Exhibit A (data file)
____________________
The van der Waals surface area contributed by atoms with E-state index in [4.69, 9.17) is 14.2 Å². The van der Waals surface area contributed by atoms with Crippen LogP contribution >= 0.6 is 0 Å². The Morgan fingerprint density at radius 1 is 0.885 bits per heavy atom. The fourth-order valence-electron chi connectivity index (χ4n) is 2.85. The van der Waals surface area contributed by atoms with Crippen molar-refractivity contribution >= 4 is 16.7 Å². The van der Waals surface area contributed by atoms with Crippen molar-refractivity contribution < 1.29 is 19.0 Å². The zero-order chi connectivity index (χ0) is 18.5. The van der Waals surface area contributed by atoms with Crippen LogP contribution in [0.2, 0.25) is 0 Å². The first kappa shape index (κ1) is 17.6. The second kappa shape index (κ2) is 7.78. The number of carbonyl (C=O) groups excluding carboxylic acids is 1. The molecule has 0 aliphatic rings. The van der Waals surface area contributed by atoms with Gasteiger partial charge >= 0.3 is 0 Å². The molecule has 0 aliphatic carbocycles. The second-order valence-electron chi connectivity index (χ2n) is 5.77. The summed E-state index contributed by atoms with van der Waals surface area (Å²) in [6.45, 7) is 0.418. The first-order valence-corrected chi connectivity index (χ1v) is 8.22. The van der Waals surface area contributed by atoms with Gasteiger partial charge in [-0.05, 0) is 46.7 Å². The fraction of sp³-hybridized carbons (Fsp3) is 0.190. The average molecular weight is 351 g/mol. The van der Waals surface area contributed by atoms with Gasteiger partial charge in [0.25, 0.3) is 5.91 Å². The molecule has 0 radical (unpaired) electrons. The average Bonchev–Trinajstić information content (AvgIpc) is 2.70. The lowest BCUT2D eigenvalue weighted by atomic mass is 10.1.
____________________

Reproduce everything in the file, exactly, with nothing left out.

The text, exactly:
The van der Waals surface area contributed by atoms with E-state index in [4.69, 9.17) is 14.2 Å². The van der Waals surface area contributed by atoms with Crippen LogP contribution >= 0.6 is 0 Å². The Morgan fingerprint density at radius 1 is 0.885 bits per heavy atom. The fourth-order valence-electron chi connectivity index (χ4n) is 2.85. The van der Waals surface area contributed by atoms with Crippen molar-refractivity contribution >= 4 is 16.7 Å². The van der Waals surface area contributed by atoms with Crippen molar-refractivity contribution < 1.29 is 19.0 Å². The zero-order chi connectivity index (χ0) is 18.5. The van der Waals surface area contributed by atoms with Crippen LogP contribution in [0.2, 0.25) is 0 Å². The first kappa shape index (κ1) is 17.6. The second kappa shape index (κ2) is 7.78. The number of carbonyl (C=O) groups excluding carboxylic acids is 1. The molecule has 0 aliphatic rings. The van der Waals surface area contributed by atoms with Gasteiger partial charge >= 0.3 is 0 Å². The molecule has 0 aliphatic carbocycles. The second-order valence-electron chi connectivity index (χ2n) is 5.77. The summed E-state index contributed by atoms with van der Waals surface area (Å²) in [6.45, 7) is 0.418. The first-order valence-corrected chi connectivity index (χ1v) is 8.22. The van der Waals surface area contributed by atoms with Gasteiger partial charge in [-0.05, 0) is 46.7 Å². The fraction of sp³-hybridized carbons (Fsp3) is 0.190. The average molecular weight is 351 g/mol. The van der Waals surface area contributed by atoms with Gasteiger partial charge in [0.25, 0.3) is 5.91 Å². The molecule has 0 radical (unpaired) electrons. The average Bonchev–Trinajstić information content (AvgIpc) is 2.70. The lowest BCUT2D eigenvalue weighted by atomic mass is 10.1.